Last year I consumed 192 espressos in Seattle area coffee shops. I detailed who was pulling the best shots in the post 192 Espressos – The Best of Seattle Coffee 2012. In that post, I described my biases and the metrics I used to calculate my rankings. I thought I was finished with this project, but I had a good amount of data that I could use to answer more questions on the Seattle coffee scene.
- What neighborhood has the best espresso?
- Are single origin espressos higher or lower quality than blends?
- Does price predict quality?
- What day of the week am I most likely to get a great espresso?
Espresso By Neighborhood
In 2012, the neighborhood of Ballard stepped up as a challenger to Capitol Hill for espresso supremacy. My gut tells me that this is still a few years away. What did the data say? For these tables, I only included neighborhoods with 5 or more visits.
Neighborhood Visits Average Quality University 10 4.15 Central District 21 3.86 Fremont 16 3.50 Ballard 59 3.47 Tacoma 7 3.43 Downtown 8 3.38 Pioneer Square 12 3.33 Greenwood 9 3.33 Capitol Hill 16 3.25 Kirkland 7 3.00
Before we say Ballard is better than Capitol Hill, we need to deal with neighborhood borders and minor neighborhoods. I am going to update the data with 3 rules.
- Roll the Central District (Tougo and Cortona Cafe) into Capitol Hill.
- The north Ballard neighborhood of Sunset Hill (Caffe Fiore) should be included in Ballard numbers.
- Pioneer Square will be merged into Downtown.
Neighborhood Visits Average Quality University 10 4.15 Capitol Hill 37 3.59 Fremont 16 3.50 Ballard 63 3.45 Tacoma 7 3.43 Downtown 20 3.35 Greenwood 9 3.33 Kirkland 7 3.00
With the new rules, Capitol Hill is better than Ballard. But it is only better when you include the bordering Central District. The University topped all, but that was all from Trabant. Had I ventured to other University places in 2012, that number would have been lower.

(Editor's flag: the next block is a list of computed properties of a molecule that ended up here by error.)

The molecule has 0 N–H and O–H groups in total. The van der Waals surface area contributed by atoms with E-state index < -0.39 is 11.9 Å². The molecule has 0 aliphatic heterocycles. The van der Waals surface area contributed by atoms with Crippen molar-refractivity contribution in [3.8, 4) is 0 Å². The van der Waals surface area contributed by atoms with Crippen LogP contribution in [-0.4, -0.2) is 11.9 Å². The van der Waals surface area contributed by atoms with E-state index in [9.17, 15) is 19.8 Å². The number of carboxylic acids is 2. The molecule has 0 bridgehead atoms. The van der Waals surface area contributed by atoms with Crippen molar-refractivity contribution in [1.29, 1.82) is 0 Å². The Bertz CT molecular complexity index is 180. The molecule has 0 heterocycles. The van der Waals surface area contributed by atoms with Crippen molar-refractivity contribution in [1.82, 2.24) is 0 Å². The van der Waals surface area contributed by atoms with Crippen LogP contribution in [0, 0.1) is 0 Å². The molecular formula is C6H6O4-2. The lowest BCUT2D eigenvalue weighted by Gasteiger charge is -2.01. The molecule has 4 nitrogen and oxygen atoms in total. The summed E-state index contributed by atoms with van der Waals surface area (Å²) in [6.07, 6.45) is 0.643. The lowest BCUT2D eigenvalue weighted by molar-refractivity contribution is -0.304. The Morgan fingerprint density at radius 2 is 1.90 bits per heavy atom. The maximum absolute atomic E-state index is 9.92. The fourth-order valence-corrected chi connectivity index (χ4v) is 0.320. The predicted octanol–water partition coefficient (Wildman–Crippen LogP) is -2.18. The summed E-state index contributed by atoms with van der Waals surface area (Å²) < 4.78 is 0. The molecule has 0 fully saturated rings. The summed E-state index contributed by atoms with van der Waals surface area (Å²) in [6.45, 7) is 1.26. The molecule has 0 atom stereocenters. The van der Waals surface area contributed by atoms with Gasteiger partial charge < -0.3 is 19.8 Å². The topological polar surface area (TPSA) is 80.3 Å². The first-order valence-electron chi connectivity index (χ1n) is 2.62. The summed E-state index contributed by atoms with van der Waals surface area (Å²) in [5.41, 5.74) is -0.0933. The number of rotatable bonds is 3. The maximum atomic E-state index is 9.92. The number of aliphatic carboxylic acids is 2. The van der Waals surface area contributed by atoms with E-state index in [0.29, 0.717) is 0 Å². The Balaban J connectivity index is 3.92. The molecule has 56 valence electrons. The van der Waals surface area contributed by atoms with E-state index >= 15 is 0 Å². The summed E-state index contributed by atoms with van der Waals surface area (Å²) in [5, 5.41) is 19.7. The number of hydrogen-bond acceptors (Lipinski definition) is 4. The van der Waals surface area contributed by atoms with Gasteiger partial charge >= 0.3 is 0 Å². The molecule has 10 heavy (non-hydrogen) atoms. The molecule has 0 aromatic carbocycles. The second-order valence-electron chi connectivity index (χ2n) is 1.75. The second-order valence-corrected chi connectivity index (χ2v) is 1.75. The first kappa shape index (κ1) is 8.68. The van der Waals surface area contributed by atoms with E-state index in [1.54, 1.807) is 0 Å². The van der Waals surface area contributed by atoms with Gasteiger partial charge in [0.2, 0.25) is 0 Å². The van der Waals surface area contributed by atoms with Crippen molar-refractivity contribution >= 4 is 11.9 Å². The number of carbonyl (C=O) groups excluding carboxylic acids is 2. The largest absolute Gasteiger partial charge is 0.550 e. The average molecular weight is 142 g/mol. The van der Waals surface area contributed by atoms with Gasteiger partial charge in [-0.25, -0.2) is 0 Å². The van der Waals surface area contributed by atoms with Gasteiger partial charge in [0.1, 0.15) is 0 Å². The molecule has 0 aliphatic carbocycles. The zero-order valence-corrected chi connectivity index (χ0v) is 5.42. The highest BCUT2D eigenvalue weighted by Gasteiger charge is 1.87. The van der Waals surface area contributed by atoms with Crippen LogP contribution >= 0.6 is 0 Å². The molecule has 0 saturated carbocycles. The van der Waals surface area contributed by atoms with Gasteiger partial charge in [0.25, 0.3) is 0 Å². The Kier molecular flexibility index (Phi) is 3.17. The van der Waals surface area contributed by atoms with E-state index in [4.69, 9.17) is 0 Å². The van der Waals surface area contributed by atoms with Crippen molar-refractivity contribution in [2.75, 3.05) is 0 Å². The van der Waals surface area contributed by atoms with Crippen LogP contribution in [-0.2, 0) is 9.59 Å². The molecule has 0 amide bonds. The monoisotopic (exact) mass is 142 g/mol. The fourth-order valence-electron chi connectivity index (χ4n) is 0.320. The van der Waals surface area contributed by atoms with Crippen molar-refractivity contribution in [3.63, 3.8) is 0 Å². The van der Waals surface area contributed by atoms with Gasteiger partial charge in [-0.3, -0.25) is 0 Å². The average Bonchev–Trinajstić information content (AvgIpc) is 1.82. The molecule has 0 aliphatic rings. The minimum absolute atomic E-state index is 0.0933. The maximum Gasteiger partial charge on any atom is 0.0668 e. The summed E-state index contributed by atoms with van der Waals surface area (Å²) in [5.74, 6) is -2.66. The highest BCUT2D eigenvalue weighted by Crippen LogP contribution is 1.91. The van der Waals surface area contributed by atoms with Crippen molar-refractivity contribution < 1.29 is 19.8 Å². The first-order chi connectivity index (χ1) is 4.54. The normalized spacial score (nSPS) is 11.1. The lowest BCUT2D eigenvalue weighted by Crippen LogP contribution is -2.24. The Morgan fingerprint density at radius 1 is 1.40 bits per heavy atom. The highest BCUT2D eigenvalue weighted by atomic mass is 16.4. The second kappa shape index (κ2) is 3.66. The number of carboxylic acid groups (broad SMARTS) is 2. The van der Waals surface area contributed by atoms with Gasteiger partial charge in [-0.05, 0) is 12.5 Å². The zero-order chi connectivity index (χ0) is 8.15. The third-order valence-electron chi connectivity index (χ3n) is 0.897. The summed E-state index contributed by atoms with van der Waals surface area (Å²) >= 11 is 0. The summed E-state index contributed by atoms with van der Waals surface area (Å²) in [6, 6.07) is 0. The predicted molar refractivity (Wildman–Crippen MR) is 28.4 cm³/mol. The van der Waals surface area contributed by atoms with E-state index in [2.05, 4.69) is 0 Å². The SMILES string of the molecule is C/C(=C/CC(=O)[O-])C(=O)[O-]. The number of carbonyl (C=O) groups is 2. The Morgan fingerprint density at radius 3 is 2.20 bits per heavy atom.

Caffe Fiore in Sunset Hill (aka North Ballard)
Espresso: Single Origins vs Blends
Last year I was certain that I was going through Single Origin fatigue, but the data actually shows the opposite.
Blends: 3.30 (132), Single Origins 3.73 (60)
When I split the year in the half, I found that although my average blend rating remained 3.30, my average Single Origin dropped from 3.84 to 3.44. This data point is probably only interesting to me, but it shows that for me there was a slight level of Single Origin fatigue. It also shows that even with the fatigue, the average SO beat the blends.
Does Price Predict Quality?
I also wanted to know if espresso price was a predictor of quality, so I tracked the post-sales tax price of every espresso purchased in 2012. Price is a touchy topic. Many in specialty coffee believe that higher pricing signals higher quality. Whereas some consumers are price sensitive and may not see every price increase as justified. Before I dive into the data, I want to disclose two possible biases.
- I might demand more from higher priced espresso and thus rate it stricter.
- I might use the higher prices as a signal of higher quality and thus rate it less strict.
Although I’d like to think I rated each espresso fairly, the purpose of 192 Espressos was to collect so many data points that biases would be minimized.
Quality Number Average Price 5 8 2.31 4 - 4.5 72 2.33 3 - 3.5 69 2.37 2 - 2.5 36 2.40 1 - 1.5 7 2.52
From my sample data, I found a slight inverse correlation between price and quality. The highest priced espresso got the lowest ratings. The differences were small, but the conclusion I reached is that higher prices are not a predictor of greater quality.
What Day of the Week is Best for Espresso?
I’m not sure this data means much, but I have it so why not share it?
Day Visits Average Quality Sunday 41 3.50 Monday 34 3.57 Tuesday 13 3.42 Wednesday 42 3.42 Thursday 18 3.39 Friday 16 3.69 Saturday 28 3.11
Friday had the best espresso and Saturday had the worst. Monday also scored high.
Putting It All Together
I am most likely to get a great espresso on Fridays or Mondays. I more likely to enjoy a Single Origin than a blend and I can’t use price as a predictor of quality. And although I expect this gap to narrow in the next few years, I can still expect to get a better espresso in Capitol Hill than Ballard – assuming you consider the Central District part of Capitol Hill.